Multiple prior fMRI studies have found increased focal fMRI response during various activation tasks in carriers of the APOE ϵ4 allele (Bookheimer et al. 2000; Dickerson et al. 2004; Bondi et al. 2005; Fleisher et al. 2005; Johnson et al. 2006; Yassa et al. 2008). As this allele is the principal genetic susceptibility locus for late-onset AD, such findings have been interpreted as representing an increase in focal brain activity to compensate for or differentiation of the BOLD signal due to subclinical AD pathology. Familial AD, in which alterations in PSEN1 and APP (and PSEN2), are fully penetrant and cause the onset of AD at a young and somewhat predictable age (Fox et al. 1997; Murrell et al. 2006) provide an alternative genetic model in which to test this hypothesis. A prior fMRI study of 2 persons inheriting the C410Y PSEN1 mutation found increased activation in multiple brain areas during learning and retrieval of faces in the young (20 years of age) but not the older (45 years of age) preclinical carrier (Mondadori et al. 2006). As the age of onset of symptoms in this family tended to be around age 48, the authors interpreted this as possibly representing increased focal cerebral blood flow 30 years prior to the development of symptoms. In our larger study, we were unable to demonstrate a similar effect in similarly -aged presymptomatic FAD MCs.

Though at least one fMRI study suggested that having a family history of AD was associated with increased fMRI activity independently of APOE genotype (Bassett et al. 2006), most fMRI findings in persons susceptible to AD due to APOE genotype are equally compatible with an effect of APOE on activation-related blood flow that is at least somewhat independent of AD pathology. Johnson et al. (2006), using an activation task similar to ours, found increased activation in the medial temporal lobes in response to novel items in APOE ϵ4 carriers but decreased activation in nondemented persons with a family history who did not carry the ϵ4 genotype. This study and ours are consistent with APOE genotype exerting a direct effect on activation-related BOLD signal. This latter interpretation is further supported by a recent study, also employing a novelty encoding paradigm, that found increased activation in the hippocampi and cerebellum in 18 APOE ϵ4 carriers relative to 18 NCs who were between 20 and 35 (mean 28.5) years of age (Filippini et al. 2009). As this age is before the age at which AD pathology would be expected to appear, even in APOE ϵ4 carriers, it is consistent with our findings in which APOE had an effect on focal fMRI activity in relatively young persons that was greater that that of fully penetrant autosomal dominant FAD mutations.

A limitation of our study is the small number of subjects in the APOE ϵ3/4 (n = 4) genotype subgroup. It is possible that our findings are random effects of interindividual variability in fMRI BOLD signal. Unfortunately, the absolute number of subjects eligible to participate in studies such as this is low due to the rarity of FAD mutations, and therefore, the number of subjects at-risk for FAD of various APOE genotypes is serendipitous. Because of the small numbers, we included one APOE ϵ3/4 carrier that was of an outlying age (55 years) compared with the remainder of the cohort. Exclusion of this subject did not change the fMRI results substantively.

Our study population was comprised of persons of varying FAD and APOE genotypes from a limited number of Mexican or Mexican American families. This raises issues regarding the validity of cognitive testing and generalizability of our findings to other ethnic groups. As we employed neuropsychological measures that have demonstrated utility in Latinos living in the United States, the norms for comparison were derived from the nonmutation carrying family members, and we also independently administered a widely used global clinical measure (the Clinical Dementia Rating scale), the determination of clinical status of our subjects should be valid. The use of fMRI as an outcome measure has advantages with regard to the applicability of our findings to other populations. Prior studies of neuropsychological scores, clinical diagnosis, and structural MRI measures among African-Americans, Caucasians, and Hispanics (DeCarli et al. 2008; Mungas et al. 2009) showed only subtle interethnic differences with the main relationships among these variables being consistent between groups. We are unaware, however, of any studies of interethnic differences in BOLD activation or its relationship to cognition. Nonetheless, the novelty encoding activation task employed in our study, which was essentially nonlinguistic, is unlikely to be influenced by cultural or educational factors and therefore has promise as an endophenotype of utility across diverse ethnic groups.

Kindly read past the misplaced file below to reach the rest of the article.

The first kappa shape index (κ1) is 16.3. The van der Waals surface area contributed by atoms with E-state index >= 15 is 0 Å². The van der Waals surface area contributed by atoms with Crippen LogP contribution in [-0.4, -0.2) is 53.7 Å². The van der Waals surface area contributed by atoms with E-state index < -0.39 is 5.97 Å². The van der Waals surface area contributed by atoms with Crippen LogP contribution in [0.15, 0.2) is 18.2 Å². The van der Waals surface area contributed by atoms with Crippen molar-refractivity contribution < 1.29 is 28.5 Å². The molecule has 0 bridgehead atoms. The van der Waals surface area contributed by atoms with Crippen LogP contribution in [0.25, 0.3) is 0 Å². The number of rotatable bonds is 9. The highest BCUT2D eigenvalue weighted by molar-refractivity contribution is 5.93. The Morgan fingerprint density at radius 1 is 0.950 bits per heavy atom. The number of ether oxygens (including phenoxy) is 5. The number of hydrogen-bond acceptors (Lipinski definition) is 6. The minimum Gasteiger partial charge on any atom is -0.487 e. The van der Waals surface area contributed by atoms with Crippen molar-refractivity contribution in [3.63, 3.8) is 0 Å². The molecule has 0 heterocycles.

In conclusion, we found that the AD risk–conferring APOE ϵ4 genotype was associated with increased BOLD signal during a novelty encoding task in multiple brain areas of asymptomatic persons, whereas no such increase was observable in presymptomatic persons carrying FAD mutations. A parsimonious explanation is that APOE ϵ4 exerts an effect on activation-related focal cerebral blood flow that is at least partly independent of AD risk and parenchymal AD pathology. Increases in BOLD signal seen in APOE ϵ4 carriers may not then be related to cognitive compensation or reserve but instead to an unidentified effect of the allelic variant on cerebral vascular reactivity.


Public Health Service (K08 AG-22228); California Department of Health Services (#04–35522); University of California Institute for Mexico and the United States; the National Institute on Aging (Alzheimer's Disease Research Center grant P50 AG-16570); the Easton Consortium for Alzheimer's Disease Drug Discovery and Biomarkers; the General Clinical Research Centers Program (M01-RR00865); an Alzheimer's Disease Research Center of California grant; the Sidell Kagan Foundation; and the Shirley and Jack Goldberg Trust.


Conflict of Interest: None declared.